A draft ordinance designed to curb internet and video game addiction among children and teenagers in Kagawa Prefecture has sparked controversy, as it seeks to restrict daily smartphone usage for those under 18 to 60 minutes on weekdays.
If it comes into effect in April as scheduled, it will be the first ordinance in Japan aimed at preventing such addictions, the prefecture said.
The proposal, which was disclosed last week during a panel meeting, sets a 60-minute limit on daily smartphone use on weekdays and 90 minutes on weekends and holidays. It also introduces smartphone curfews after 9 p.m. for junior high school students and those who are younger, and after 10 p.m. for high school students. No penalties are set for offenders.
The draft states that spending an excessive amount of time on the internet or playing video games has become a global issue, with such behaviors possibly causing sleeping disorders, deteriorating children’s physical health and turning them into social recluses.
Last May, the World Health Organization recognized video game addiction as an illness by adding it to its International Classification of Diseases, a standard used by doctors to diagnose health conditions.
While the central government needs to take steps to deal with the issue, prefectural efforts should also be made, the draft says.
A Kagawa Prefecture official said the draft will be further revised before seeking public feedback, since various comments were made during panel discussions.
A flurry of reaction has also made its way onto social media, with much of it critical of the proposed restriction.
Some politicians have also loudly opposed the move.
“It is true that we need to come up with measures against ‘gaming disorder,’ but there are no scientific grounds that support (the idea that) restricting time on the internet and video games is effective,” Kenzo Fujisue, an independent Upper House lawmaker, wrote on his blog.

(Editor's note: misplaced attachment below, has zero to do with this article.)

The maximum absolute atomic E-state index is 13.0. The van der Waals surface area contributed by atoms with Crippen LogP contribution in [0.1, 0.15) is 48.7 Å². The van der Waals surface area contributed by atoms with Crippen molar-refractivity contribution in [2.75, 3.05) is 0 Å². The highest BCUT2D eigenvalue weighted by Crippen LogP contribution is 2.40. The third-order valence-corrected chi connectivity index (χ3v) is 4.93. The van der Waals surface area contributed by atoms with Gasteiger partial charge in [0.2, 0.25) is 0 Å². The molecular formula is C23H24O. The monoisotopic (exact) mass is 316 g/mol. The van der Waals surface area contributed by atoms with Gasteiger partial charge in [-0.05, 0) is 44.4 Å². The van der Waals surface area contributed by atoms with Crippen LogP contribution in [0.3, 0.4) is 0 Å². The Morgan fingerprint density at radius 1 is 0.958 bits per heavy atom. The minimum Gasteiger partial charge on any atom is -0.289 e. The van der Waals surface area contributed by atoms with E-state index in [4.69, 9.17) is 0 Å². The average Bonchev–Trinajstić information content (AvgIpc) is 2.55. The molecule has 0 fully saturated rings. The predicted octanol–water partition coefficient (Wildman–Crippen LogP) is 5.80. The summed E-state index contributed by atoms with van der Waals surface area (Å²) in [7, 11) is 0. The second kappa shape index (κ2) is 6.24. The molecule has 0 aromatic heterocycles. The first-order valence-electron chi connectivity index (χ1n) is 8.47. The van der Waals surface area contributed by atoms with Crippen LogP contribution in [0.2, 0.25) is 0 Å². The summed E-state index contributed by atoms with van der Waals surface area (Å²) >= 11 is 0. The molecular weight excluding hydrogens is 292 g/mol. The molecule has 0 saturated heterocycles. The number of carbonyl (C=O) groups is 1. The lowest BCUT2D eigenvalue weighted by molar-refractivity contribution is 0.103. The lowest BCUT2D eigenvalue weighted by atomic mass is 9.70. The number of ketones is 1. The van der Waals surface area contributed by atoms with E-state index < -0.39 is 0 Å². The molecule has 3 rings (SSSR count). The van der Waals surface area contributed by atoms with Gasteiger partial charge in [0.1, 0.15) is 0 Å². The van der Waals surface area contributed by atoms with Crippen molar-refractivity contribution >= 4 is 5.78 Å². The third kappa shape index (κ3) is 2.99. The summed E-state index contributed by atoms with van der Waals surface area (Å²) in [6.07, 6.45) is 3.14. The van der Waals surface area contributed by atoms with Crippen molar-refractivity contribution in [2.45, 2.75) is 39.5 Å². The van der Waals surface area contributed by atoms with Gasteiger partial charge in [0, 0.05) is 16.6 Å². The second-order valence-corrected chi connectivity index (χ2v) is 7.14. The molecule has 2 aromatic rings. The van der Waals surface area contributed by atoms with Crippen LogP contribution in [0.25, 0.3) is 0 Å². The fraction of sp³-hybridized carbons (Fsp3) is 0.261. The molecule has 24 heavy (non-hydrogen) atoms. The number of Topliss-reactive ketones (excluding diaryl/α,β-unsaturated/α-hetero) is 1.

The draft also overlooks the fact that Japan now aims to increase the number of tech-savvy young people, since the proposed restriction could prevent potential young creators from nurturing their skills through the use of smartphones, Fujisue added.
“What about esports? What about those studying via games? What would happen to those who are communicating through games?” tweeted Tokihiro Matsumoto, an assembly member of Tokyo’s Shinagawa Ward.
The government is looking to promote esports, which have been booming globally in recent years.
“I think it’s an old-fashioned move to impose a limit,” Matsumoto tweeted.
Kagawa Gov. Keizo Hamada, for his part, has said he is open to further discussion over the proposed regulation.
“I think we should discuss whether this option is necessary to ward off addiction,” Hamada said at a news conference Tuesday.
In 2014, the city of Kariya in Aichi Prefecture drew media attention when it requested parents of elementary and junior high school students not to let their children use smartphones after 9 p.m. In November of the same year, the Okayama Prefectural Board of Education set a similar rule banning the use of smartphones after 9 p.m. for such students.
Last November, the Chinese government reportedly introduced a new regulation that bans those under 18 from playing games for more than 90 minutes on weekdays and three hours on holidays, with a curfew from 10 p.m. to 8 a.m.